Rainmaker in trouble.

Discussion in 'Multihulls' started by Doug Lord, Jan 30, 2015.

  1. catsketcher
    Joined: Mar 2006
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    catsketcher Senior Member

    I still think after reading part 3 that it is a bad design or idea to have large windows that can't be blocked out at sea. Also pretty amazing is that the boat took off in winter with a bad forecast but with no drogue. If they had a parachute or trailing drogue they could have sat it out after fixing the windows.

    Salient lessons for us when designing and building to remember that we still need large cats to be fixable and workable by their users at sea. I do remember a guy telling me last time on the hard that his cat was really good because it had all the essentials for a cruising boat - air con, two fridges, whopping freezer and a big genset.

    I do remember when cruising boats had to be seamanlike first and foremost.

    cheers

    Phil
     
  2. Gary Baigent
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    Gary Baigent Senior Member

    Kind of reminds me of Titanic mentality, unsinkable, latest tech BS, blah, blah and so on. Gunboats have been a mess since the first one arrived, ugly, boxy, too heavy with all that "necessary living" junk aboard, and stupidly overlarge windows. Combine that with egomaniac owners hiding behind wealth instead of basic sailing abilities ... disaster waiting to happen.
     
  3. Manie B
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    Manie B Senior Member

    Gary how right you are :D

    well said :D
     
  4. cavalier mk2
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    cavalier mk2 Senior Member

    After reading part 3 I started wondering about the possibility of a capsize in the following storm. A few things caught my eye.
    1- The captain put the boards down for the evac.
    2-The hull under the window was closed off with seat cushions.
    3-The search by the trawler and the later air search turned up debris areas.
    4-The storm conditions reported by the trawler had 80 knot winds and wave height greater than beam.

    With boards down there is now a tripping hazard. If one hull took on water side slip is further reduced.When a multihull capsizes the water washes things out of the hulls quickly unless they are secured. If a boat isn't slipping with the waves once they become bigger than the boat beam a capsize is very likely.

    I pondered these things over on cruisers forum but the cruisers thought it unlikely. For Gunboat and the insurers, or bounty hunters, it seems worthwhile to contemplate drift based on a capsized or swamped boat with visual searching focused on a bottom paint colored target versus those shiny topsides.
     
  5. cavalier mk2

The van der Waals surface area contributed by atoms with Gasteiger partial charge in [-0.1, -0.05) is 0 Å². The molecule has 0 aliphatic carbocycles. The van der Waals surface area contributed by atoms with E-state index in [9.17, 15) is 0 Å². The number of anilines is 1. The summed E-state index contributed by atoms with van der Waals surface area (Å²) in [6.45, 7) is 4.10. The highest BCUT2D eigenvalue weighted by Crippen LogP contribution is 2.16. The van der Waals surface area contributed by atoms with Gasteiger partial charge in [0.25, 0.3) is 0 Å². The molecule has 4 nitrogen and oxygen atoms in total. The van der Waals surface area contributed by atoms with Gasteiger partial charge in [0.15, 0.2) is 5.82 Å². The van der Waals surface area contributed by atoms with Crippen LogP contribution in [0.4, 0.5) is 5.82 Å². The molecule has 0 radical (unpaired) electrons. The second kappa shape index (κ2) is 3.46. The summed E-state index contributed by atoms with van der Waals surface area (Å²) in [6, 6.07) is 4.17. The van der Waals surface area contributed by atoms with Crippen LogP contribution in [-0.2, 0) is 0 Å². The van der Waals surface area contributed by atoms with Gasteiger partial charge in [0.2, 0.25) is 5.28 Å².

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    cavalier mk2 Senior Member

    That big sprit seems to have created a lot of problems with worries it would dig in etc....Maybe the Neel tri could advertise the benefits of a having a hull underneath.
    It did make me wonder how short a center bow section could be and still remain effective. Extra bow buoyancy is a good thing, if carried back far enough a central board could be used freeing up hull room. Or perhaps a central engine with the hull end amidships? Something to contemplate anyway.
     
  6. Richard Woods
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    Richard Woods Woods Designs

    Even right way up water sloshing though the hull causes a lot of damage.

    Agreed, a boat (any number of hulls) is reasonably safe from wave capsize if the waveheight is lower than the boat beam.

    See here for a trawler in what appears to be not too big a sea, certainly under 20 or it would have disappeared in every wave

    The last 20secs are the important bit

    https://www.youtube.com/watch?v=yt69DcjgZsA

    As you know, most people on CF are not experienced multihull sailors

    RW
     

  7. lucdekeyser
    Joined: Aug 2004
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    lucdekeyser Senior Member

    When considering the sequence of events and the structural features that led to those, even in a top boat like the RM (even if not perfect), I have been looking at the harryproa designs with a different eye. It would seem that shunting in a cruiser is a low price if any to pay for a planform that would prevent or halt most of such a cascade of failings and risks. Even the unstayed mast breaking to lee would be quicker to secure away from puncturing the leeward hull. Cockpit and cabin are out of harm's way... Am I missing anything from a safety point of view, all else being equal?
     
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